The Standard Setting Committee discussed ways they currently address these features, but this exercise possibly also informed the committee of areas in their existing standards where more specificity is needed. In the majority of case, these “special” features are counted in the IMPS standards, but often as a “footnote” or an extra column in the documentation, so they can be easily recognized as a different component.

As many countries have different methods for measuring floor area, the IMPS Coalition intentionally refers to their three methods of measuring floor areas as IPMS-1, IPMS-2, and IPMS-3. These measurements practices equate closely to the traditional definitions of gross external area (GEA), gross internal area (GIA), and net internal area (NIA), respectively, but the coalition does not use these terms, as to avoid contradicting codes or regulations of specific areas. Much like CTBUH’s definition of “height to tip” (the highest point of a building, irrespective of material or function), calculating IPMS-1 is fairly straightforward to determine and rarely controversial; IPMS-1 is defined as the sum of the area of each floor of a building, measured to the outer perimeter of external construction features (see figure on right).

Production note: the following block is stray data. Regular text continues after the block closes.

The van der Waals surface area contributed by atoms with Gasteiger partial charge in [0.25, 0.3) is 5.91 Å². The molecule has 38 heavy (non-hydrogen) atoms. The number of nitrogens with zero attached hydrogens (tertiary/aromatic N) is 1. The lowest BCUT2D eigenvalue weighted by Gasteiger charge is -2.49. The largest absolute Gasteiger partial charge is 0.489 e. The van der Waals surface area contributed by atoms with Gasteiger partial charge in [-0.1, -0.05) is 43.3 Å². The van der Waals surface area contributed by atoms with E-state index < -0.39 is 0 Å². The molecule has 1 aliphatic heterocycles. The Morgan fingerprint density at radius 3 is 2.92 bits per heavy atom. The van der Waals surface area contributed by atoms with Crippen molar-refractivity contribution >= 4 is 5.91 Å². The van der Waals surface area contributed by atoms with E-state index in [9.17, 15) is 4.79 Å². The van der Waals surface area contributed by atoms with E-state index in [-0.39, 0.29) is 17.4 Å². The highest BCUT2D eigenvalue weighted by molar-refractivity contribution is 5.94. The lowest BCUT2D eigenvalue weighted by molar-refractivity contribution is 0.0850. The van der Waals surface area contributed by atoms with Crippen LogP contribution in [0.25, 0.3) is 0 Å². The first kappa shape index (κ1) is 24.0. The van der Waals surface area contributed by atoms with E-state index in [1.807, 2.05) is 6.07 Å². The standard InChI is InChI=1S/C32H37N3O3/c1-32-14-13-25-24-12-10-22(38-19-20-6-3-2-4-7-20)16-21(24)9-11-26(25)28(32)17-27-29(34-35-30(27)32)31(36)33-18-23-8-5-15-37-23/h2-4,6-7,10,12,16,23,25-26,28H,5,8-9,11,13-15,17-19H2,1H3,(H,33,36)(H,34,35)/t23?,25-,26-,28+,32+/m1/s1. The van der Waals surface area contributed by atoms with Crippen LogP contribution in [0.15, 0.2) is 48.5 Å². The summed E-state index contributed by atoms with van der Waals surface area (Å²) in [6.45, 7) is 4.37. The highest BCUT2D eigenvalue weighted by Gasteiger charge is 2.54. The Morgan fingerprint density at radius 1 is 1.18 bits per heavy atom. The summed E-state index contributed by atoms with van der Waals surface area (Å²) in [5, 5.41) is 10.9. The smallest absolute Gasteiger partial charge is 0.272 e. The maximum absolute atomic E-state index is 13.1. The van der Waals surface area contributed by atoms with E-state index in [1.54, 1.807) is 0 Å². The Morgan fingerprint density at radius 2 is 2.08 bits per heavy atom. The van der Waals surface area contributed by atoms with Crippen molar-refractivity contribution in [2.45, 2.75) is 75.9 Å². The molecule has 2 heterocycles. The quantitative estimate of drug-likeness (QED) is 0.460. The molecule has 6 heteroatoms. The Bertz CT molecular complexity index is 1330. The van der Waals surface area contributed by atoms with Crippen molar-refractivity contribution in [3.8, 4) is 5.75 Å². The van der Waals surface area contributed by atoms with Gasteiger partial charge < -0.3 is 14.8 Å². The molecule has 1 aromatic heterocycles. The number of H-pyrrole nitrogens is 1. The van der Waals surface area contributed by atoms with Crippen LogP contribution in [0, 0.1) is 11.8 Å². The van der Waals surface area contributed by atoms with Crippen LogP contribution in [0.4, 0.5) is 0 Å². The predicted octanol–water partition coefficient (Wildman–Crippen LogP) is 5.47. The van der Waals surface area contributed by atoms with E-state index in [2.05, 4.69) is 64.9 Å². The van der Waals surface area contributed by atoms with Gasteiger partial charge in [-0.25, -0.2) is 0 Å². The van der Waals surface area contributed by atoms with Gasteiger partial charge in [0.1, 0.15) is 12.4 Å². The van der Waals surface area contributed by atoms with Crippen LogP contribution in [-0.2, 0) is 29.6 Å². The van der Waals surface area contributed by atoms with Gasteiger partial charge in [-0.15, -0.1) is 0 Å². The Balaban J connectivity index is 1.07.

The definitions of IMPS-2 and IMPS-3 are where more debate can occur, particularly when it comes to including structural members. In IPMS-2 and IMPS-3, structural columns are included, but are listed as separate components (see figures below).
Plan diagram from definition of IPMS-1 for offices
Example of plans measured according to IPMS-2 (left) and IPMS-3 (right) for offices
In both definitions, floor areas are measured to the “internal dominant face” of the building, which is defined as the inside finished surface comprising 50% or more of the surface area for each “vertical section” forming an internal perimeter. That being said, the definition of “vertical sections” ignores the existence of columns, even if the columns are within part of the interior finished surface or “internal dominant face (see figure below on left).

Even more questions can be raised of IMPS-3 for the inclusion of columns, as this measurement standard does exclude standard facilities and shared circulation (i.e., a building’s structural core and hallways). Structural columns are a significant inclusion for tall buildings, as the certain structural columns can take up as much floor area as a small staircase in a 2 or 3 story building (
see figure below on right).

Overall, this meeting served as an informative discussion, which allowed CTBUH and the IPMS Coalition to share their ideas and approach to research. It also served as a good introduction to a debate, which will likely continue in more detail at the “Floor-Area Calculation” workshop, taking place on 29 October, before the CTBUH 2017 Australia Conference.

Diagram from definition of how to measure to the Internal Dominant Face. Floor plans of Dalian Greenland Center (Top-Left), Changsha IFS Tower (Top-Right), Suzhou IFS (Bottom-Left), and Marina 106 (Bottom-Right)